Key Trends from the Association for Vascular Access’ Annual Scientific Meeting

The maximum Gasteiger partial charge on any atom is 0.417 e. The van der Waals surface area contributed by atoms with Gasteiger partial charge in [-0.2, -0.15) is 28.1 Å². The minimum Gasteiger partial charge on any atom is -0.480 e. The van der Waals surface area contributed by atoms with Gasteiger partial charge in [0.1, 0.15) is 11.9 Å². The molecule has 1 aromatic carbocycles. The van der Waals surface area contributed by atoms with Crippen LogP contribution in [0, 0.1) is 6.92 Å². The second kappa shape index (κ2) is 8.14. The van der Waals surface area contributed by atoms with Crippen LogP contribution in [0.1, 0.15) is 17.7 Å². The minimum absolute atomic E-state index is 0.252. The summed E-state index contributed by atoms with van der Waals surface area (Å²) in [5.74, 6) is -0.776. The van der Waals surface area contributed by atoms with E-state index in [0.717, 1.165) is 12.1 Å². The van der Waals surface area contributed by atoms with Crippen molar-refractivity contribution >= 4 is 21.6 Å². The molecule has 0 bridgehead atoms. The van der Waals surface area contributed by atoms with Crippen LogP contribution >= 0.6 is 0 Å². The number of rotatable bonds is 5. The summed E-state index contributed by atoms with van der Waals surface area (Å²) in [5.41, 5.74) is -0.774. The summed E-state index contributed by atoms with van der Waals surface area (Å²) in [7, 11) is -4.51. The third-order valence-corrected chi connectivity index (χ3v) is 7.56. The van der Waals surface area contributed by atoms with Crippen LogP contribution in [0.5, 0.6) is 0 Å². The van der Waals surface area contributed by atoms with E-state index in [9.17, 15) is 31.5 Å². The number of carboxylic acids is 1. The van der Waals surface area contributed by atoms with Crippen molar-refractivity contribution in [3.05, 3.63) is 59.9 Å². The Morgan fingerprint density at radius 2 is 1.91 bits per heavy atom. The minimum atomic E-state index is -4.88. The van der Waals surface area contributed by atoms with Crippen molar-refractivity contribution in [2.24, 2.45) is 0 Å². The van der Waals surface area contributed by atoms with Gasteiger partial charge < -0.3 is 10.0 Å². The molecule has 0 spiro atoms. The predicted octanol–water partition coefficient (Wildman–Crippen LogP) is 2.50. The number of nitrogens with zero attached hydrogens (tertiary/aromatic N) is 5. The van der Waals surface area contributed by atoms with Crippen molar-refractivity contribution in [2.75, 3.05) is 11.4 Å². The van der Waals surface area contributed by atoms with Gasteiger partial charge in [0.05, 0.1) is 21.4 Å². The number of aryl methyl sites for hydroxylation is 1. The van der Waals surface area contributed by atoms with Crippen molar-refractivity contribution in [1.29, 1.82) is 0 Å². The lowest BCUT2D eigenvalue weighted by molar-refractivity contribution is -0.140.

There’s been great progress in reducing the number of central line-associated bloodstream infections 58 percent according to the CDC But after meeting with the CEO of the Association for vascular access Recent trends show there’s still a lot of work that needs to be done in hospitals across the country With the doors open hundreds took over the Phoenix Convention Center for the Association for Vascular Access’ annual scientific meeting. It was a record attendance. More than 1,500 people and most of the clinical attendees were not affiliated with the industry But they were eager for education and innovation in vascular access. There are two things that people remember when they’re hospitalized How bad the food was and how many times they got stuck and what you’re starting to see with advancements in peripheral IV care and maintenance and the research that goes into it is that you don’t need to be stuck a million times. You don’t need to have two arms that are blue from having had your veins blown either unnecessarily because catheter PIVs are being removed prematurely or because people aren’t using ultrasound guidance. Nasrallah says it’s exciting to see the industry moving toward listening to the customers needs Which AVA attributes to fewer readmissions and lower infection rates? But inserting lines still has room for improvement. There are more than 250,000 catheter-related infections each year. The trend is that that peripheral IVs have historically been overlooked as a source of complication and Infection what we’ve started to see both with research and practice is that they are now being seen as a threat to the patient’s condition. We know that this is true both in the research that’s been published in places like JAVA but also in what we see happening in acute care facilities that had implemented bundles and elevated care practices for peripheral IVs. To help educate clinicians on elevated care practices AVA introduced the save that line campaign, also promoted at their meeting, but new this year is a AVA’s partnership with Medline to drive standardization and improve patient safety, and what Medline does from our perspective it’s half technology but also consulting within the hospital to help them understand what they could be doing better, what their gaps look like and how Medline might be able to fill those gaps and some it’s not gonna be a product solution It’s gonna be a behavior change some of the components that drove attendees to Medline’s booth were ERASE BSI which delivers best practices for post insertion care and products such as Aegis to help shield the catheter site from bacteria. It’s clear that Medline did significant voice of customer to put together the tools that it’s developing and now promoting and I am very much looking forward to seeing that level of standardization take hold throughout the vascular access continuum. After four days clinicians walked away with new ideas after talking with colleagues and suppliers about current practices and education Education is what AVA continues to advocate for as healthcare providers across the country continue to prioritize vascular access to learn more about standardizing practices visit Medline.com For the Medline newsroom. I’m Marianne Ostrogorski




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